Something Doesn’t Smell Right
Scientists at the Korea Advanced Institute of Science and Technology (KAIST) are developing biosensors that can sniff out certain molecular signatures, a useful tool for medical diagnosis. Professor Il-Doo Kim, of the Department of Materials Science and Engineering at KAIST, has led the research, which may enable such technology to work with smartphones, smartwatches, and other commonly available devices.
The idea is to use small semiconductors made of metal oxide nanofibers as sensor arrays; these devices are designed for maximum “gas adsorption,” which allows them to analyze “volatile organic compounds” (VOCs) exhaled in human breath. Detecting these chemical signatures will mean early diagnosis of certain diseases, a potentially life-saving advantage.
The sensor arrays register, for instance, the presence in VOCs of acetone, H2S, ammonia, and toluene, which would indicate the presence of diabetes, halitosis, kidney malfunction, and lung cancer.
Honestly, anyone whose breath smells like acetone, hydrogen sulfide, or ammonia should already be sending up some red flags; but the point is, the ultrasenstitive technology can detect even trace biomarkers.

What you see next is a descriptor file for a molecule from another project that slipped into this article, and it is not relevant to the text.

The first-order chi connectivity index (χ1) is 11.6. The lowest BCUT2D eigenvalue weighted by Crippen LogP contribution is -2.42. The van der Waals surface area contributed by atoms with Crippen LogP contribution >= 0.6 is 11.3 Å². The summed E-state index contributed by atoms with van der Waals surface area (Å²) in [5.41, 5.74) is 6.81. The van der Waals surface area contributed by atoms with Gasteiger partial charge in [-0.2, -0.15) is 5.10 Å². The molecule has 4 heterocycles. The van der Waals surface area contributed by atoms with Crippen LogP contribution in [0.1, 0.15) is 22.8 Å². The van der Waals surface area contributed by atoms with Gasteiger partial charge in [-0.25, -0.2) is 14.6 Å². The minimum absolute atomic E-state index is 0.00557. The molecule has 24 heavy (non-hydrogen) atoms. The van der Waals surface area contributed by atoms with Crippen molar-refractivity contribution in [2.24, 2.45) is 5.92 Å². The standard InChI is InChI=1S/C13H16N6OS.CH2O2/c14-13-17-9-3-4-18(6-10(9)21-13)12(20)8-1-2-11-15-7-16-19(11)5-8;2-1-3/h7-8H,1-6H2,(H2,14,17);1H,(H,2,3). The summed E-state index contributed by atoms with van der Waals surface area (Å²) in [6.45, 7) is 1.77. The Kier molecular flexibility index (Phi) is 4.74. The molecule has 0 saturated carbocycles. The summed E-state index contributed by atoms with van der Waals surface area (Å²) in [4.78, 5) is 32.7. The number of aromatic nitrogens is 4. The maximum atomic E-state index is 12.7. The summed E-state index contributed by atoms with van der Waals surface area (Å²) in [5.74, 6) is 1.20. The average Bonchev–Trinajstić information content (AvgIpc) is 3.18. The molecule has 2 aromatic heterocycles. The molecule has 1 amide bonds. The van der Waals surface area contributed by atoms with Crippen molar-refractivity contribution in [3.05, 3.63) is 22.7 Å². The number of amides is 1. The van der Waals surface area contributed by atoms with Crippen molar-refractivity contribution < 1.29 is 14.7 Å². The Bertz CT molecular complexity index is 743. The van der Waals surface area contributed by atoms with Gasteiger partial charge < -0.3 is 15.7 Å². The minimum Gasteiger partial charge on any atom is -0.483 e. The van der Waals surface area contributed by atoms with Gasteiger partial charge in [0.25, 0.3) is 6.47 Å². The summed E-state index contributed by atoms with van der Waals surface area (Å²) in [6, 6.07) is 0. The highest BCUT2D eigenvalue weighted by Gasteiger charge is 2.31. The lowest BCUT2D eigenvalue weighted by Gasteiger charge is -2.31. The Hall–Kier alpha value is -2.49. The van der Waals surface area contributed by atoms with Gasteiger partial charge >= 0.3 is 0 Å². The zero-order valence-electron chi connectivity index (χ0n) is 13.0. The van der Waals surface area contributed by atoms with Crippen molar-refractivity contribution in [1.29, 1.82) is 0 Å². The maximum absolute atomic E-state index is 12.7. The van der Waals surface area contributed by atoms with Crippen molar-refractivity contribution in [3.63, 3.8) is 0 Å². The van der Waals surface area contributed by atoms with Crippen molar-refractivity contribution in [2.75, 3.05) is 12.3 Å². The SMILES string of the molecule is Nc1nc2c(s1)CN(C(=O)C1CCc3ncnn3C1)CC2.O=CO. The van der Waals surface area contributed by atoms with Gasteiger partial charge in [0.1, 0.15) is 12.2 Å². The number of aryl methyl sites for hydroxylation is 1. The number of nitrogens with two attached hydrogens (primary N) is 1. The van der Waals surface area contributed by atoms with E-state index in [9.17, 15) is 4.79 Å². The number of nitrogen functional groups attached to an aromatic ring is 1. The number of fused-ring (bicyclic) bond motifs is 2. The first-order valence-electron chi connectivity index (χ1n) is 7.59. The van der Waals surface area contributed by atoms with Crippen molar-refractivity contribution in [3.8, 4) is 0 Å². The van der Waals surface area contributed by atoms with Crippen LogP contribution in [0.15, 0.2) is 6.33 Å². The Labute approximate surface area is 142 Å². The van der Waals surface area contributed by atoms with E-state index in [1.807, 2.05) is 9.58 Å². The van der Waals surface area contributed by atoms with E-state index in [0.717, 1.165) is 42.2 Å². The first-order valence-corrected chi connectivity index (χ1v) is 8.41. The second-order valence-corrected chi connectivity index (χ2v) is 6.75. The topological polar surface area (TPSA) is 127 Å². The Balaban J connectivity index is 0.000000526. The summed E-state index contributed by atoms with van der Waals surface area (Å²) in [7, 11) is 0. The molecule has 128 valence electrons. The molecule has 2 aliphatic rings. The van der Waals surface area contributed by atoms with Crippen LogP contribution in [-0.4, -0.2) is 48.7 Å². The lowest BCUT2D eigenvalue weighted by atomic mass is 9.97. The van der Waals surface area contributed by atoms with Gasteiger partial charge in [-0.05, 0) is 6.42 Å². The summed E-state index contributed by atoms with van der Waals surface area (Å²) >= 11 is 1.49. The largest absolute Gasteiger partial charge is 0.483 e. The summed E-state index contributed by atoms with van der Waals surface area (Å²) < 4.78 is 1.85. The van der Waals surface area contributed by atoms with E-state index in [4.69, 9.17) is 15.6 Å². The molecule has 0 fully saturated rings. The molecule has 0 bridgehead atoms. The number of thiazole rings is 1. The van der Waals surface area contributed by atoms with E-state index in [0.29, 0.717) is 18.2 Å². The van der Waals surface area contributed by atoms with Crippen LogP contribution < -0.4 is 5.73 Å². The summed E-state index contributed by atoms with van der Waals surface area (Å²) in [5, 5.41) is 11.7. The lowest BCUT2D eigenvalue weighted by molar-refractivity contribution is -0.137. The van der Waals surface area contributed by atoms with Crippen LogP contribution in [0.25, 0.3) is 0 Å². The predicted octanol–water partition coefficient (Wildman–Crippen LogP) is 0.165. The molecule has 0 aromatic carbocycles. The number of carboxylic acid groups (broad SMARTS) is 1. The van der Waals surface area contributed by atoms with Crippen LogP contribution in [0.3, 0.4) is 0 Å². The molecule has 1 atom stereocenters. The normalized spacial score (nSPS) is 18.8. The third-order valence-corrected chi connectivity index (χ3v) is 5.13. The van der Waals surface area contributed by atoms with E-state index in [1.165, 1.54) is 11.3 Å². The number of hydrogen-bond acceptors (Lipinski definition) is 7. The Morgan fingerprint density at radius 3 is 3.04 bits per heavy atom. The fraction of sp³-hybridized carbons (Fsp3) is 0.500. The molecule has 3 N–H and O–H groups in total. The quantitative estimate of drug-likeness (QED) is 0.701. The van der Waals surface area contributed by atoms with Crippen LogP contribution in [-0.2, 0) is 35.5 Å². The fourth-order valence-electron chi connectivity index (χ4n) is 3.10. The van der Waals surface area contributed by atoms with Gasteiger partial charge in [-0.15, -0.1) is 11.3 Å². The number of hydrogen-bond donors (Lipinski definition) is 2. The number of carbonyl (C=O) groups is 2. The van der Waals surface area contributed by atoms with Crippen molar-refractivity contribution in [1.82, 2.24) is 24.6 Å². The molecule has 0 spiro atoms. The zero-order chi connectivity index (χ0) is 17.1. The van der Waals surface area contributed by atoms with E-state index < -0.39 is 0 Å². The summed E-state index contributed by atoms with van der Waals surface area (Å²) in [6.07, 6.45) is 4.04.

And by analyzing gases that originate at the blood-lung tissue barrier, the technology provides an important window onto the health of a patient, and can be extended to sense a wide variety of diseases.
Take It Wherever you Go
The technology is inexpensive and can be readily integrated with existing “smart” devices. That’s a nice feature, because it means real-time diagnosis for patients—no need for a lengthy, nail-biting wait. And aside from merely assuaging a patient’s anxiety, it also means rapid field diagnoses, which could be crucial to identifying and mobilizing against disease epidemics and outbreaks.
“The sensor technology is compatible with various types of smartphones, wearable electronic gadgets, and medical devices,” Professor Kim points out, adding that it also has applications for non-medical uses.
For example, it can be used to detect hazardous chemicals, or excessive concentrations of potentially lethal gases, whether in factories or homes.
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